A major part of President Bush's new plan to fight pandemic influenza is devoted to speeding development of modern technology to produce flu vaccines. He calls for the U.S. government to invest more than one-third of his $7 billion spending request on such novel processes, particularly one that makes flu vaccines more quickly by using the cells of mammals instead of the older, slower method of using chicken eggs.

Fears of an impending global flu pandemic have prompted biotechnology companies to step up research into faster ways to manufacture vaccines. Now, the Bush administration is asking Congress to spend nearly $3 billion to push the effort.

A vaccine contains a disease microbe, called an antigen, inactivated or weakened so that it is not infectious when injected into a person. The immune system sees the antigen as an enemy invader and rallies its troops, the white blood cells, to neutralize and kill it. A vaccine is essentially a training program that teaches the immune system what to look for when the real disease enters the body.

U.S. Health and Human Services Secretary Michael Leavitt told a Senate committee that the purpose of President Bush's new vaccine research program is to identify a large variety of promising new technologies.

"We'll begin to invest in those technologies in the first round, then we'll go back and say, 'Which of them continue to show promise after our first investments?' and we'll begin to narrow our investments. We are programming to have multiple providers and to utilize the best technologies that come from a wide range of starts," he said.

The traditional method of making flu vaccines relies on fertilized chicken eggs, a technology little changed since the 18th century. In this method, the most common strains of the virus are injected into eggs 11 days after fertilization and accumulates in the fluid surrounding the embryo. Each strain is grown in separate eggs. The embryo becomes infected and the virus multiplies. After several days of incubation, machines open the eggs and harvest the virus, which is purified, chemically inactivated, and used to produce vaccine.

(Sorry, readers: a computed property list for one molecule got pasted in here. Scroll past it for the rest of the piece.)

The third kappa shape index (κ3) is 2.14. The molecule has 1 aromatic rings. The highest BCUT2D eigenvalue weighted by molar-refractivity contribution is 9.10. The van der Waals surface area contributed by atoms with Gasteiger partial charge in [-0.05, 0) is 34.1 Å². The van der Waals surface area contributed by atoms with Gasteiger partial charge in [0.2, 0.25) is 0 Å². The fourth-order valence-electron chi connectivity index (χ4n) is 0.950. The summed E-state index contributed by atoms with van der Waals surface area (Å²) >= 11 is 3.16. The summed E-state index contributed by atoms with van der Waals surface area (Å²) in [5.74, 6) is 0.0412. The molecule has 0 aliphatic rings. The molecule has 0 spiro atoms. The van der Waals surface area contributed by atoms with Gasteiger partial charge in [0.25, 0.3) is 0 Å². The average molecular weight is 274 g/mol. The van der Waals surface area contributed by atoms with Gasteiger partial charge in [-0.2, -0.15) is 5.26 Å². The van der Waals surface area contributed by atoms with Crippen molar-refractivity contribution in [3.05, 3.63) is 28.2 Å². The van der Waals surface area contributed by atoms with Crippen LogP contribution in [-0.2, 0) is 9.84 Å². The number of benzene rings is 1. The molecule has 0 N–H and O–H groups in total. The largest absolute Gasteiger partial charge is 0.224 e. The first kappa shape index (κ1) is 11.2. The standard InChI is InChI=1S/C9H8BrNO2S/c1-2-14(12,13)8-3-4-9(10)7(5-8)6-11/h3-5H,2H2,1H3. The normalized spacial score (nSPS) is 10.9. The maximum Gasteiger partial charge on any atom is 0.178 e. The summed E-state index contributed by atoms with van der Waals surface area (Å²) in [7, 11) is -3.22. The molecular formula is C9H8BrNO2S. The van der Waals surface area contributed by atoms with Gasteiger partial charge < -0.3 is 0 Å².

Since it takes one or two eggs to make a single vaccine dose, many millions of eggs are needed to make a vaccine for a large population.

Another drawback is that the entire process is slow, taking up to nine months. But the director of the U.S. National Vaccine Program Office, physician Bruce Gellin, told the Senate panel that it is inexpensive and reliable.

"The concept here is that we have a tried and true methodology to make vaccines in that we know at the end of the line, it is the component of the vaccine that stimulates an immune response," said Dr. Gellin.

Dr. Gellin adds that the drive to develop a speedier replacement for egg-based flu vaccines is focusing on substituting the cells of mammals for the eggs.

"The conversion to a cell-based system is essentially to do the same thing in a more modern way, using cells to grow virus. At the end of the line, you still have that same antigen," he explained.

With this method, the virus is injected into cells instead of eggs, preferably kidney cells from a mammal such as a monkey. The virus multiplies as it does in eggs. Machinery then removes the cells' outer walls and, as in the egg process, purifies and chemically inactivates the virus before it is put into a vaccine.

The U.S. government says this method is better than using eggs because manufacturers can freeze cells in advance and then thaw and grow them in large volumes in the event of a pandemic. This allows more vaccine than by the egg-based procedure. There is no wait for egg fertilization and no delivery time from farm to factory. A consultant to the U.S. health industry, David Webster, says these advantages shorten production time to five or six months.

"The cell based technology is much faster. When it comes to pandemic flu, speed matters. Delays can result in a great number of deaths," he said.

This process is used for polio and rabies vaccines, but is still in the experimental stages for flu vaccine. Why?

"The reason it hasn't been used in the United States is that it is a more expensive manufacturing technology," added Mr. Webster.  "The low cost technology has been instrumental in increasing immunization rates."

The Bush proposal seeks to end the dominance of egg-based flu vaccines, but the alternative will take time because of the need to perfect the process, test it in people, and expand manufacturing capability.